Unfortunately, there aren't currently tools that can make design decisions for organizations that want to modify existing applications to use native cloud services. Instead, rely on architectural blueprints -- AWS has a particularly extensive collection -- and guidelines from the cloud providers, along with third-party consulting services, for replatforming scenarios.
Consider a third-party alternative for cloud migration
Vendor-supplied tools are like those moving sidewalks in Las Vegas that only go one way: into the casino. They focus on getting on-premises workloads onto their platforms and understandably aren't motivated to help people migrate to a competitor.
This leaves an opening for cloud-agnostic third-party software. These products typically work with multiple cloud platforms, and they include helpful features, such as automated asset discovery and workload inventory, cost estimates and comparisons, project management, precommittal migration testing and workload optimization.
Here are several popular third-party cloud migration products:
- Corent SurPaas is a comprehensive SaaS product with modules for cloud planning and assessment, migration and optimization. It works with AWS, Azure, GCP, IBM Cloud and Oracle Cloud.
- Densify is a cloud resource management and planning tool that assists with migration assessments, planning and workload optimization. It relies on third-party CI/CD, infrastructure-as-code tools to automate workload migration.
- Fivetran is a general-purpose data migration and transformation tool to facilitate database migration and optimization. It has an exhaustive list of data connectors that support a variety of sources and types.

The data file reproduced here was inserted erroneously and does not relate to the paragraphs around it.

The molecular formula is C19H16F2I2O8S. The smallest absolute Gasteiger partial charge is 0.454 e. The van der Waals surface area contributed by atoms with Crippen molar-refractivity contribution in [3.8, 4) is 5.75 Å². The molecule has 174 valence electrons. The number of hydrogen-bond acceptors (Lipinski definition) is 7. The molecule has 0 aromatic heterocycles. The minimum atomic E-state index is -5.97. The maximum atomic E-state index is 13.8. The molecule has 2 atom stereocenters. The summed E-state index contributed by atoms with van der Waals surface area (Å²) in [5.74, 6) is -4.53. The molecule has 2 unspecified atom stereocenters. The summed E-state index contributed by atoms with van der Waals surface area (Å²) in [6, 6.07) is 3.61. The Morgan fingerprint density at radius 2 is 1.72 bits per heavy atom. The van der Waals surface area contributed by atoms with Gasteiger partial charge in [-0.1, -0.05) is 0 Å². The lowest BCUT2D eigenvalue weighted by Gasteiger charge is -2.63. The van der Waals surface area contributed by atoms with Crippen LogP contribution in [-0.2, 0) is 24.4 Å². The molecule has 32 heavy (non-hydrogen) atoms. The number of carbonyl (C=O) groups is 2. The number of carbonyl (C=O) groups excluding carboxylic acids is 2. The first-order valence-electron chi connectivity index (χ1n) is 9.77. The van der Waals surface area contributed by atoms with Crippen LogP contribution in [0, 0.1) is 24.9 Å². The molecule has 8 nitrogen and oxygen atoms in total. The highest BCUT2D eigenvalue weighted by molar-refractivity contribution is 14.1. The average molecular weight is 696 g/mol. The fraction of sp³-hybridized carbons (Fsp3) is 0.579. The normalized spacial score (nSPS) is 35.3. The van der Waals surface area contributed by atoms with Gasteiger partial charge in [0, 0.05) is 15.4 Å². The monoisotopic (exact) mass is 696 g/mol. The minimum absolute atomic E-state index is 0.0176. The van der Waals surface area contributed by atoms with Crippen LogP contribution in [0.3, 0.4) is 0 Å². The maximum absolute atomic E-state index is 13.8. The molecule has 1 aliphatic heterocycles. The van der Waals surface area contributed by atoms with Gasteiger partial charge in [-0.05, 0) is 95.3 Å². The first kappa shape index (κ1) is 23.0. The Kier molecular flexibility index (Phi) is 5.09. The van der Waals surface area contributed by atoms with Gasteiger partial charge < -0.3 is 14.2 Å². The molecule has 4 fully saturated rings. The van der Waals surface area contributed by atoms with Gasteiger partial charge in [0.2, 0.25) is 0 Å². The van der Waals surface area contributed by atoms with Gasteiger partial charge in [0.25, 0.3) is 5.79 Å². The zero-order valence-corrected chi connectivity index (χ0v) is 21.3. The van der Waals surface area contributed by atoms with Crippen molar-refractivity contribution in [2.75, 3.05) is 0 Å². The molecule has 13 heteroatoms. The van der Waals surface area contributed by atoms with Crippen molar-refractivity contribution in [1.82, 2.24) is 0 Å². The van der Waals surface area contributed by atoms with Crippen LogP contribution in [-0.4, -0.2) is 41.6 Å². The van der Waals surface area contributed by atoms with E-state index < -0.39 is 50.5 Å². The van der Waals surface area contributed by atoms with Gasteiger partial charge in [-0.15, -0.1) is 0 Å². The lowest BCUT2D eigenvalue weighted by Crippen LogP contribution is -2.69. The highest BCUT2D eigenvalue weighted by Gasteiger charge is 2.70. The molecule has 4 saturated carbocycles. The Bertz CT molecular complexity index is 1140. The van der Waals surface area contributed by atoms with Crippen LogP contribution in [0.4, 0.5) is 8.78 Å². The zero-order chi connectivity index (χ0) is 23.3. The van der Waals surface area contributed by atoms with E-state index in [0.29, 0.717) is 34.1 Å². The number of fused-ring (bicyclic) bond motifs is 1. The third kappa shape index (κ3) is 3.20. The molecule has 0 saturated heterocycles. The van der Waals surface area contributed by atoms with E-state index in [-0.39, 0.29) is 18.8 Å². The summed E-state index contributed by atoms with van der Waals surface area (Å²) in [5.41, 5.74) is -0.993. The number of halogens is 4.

- Micro Focus PlateSpin Migrate automates Windows and server migrations to and from AWS, Azure or VMware vCloud. Features include: on-the-fly reconfiguration of CPU, disk, memory and network parameters; non-disruptive (live) workload transfers; and separate environments for test and production migration.
- Turbonomic is a migration-planning tool that estimates and compares costs for workloads on AWS versus Azure, ongoing configuration and cost optimization using the latest telemetry and cloud pricing data and management of on-premises and cloud workloads. Its API works with other cloud migration and infrastructure automation tools to deploy selected resources and their configurations.
Cloud migration tools are a hot technology sector, which has led to market consolidation, notably Google's acquisition of Velostrata and VMware's buyout of CloudHealth. Don't be surprised if this list shrinks over time as other large vendors bolster their cloud migration portfolios via acquisition.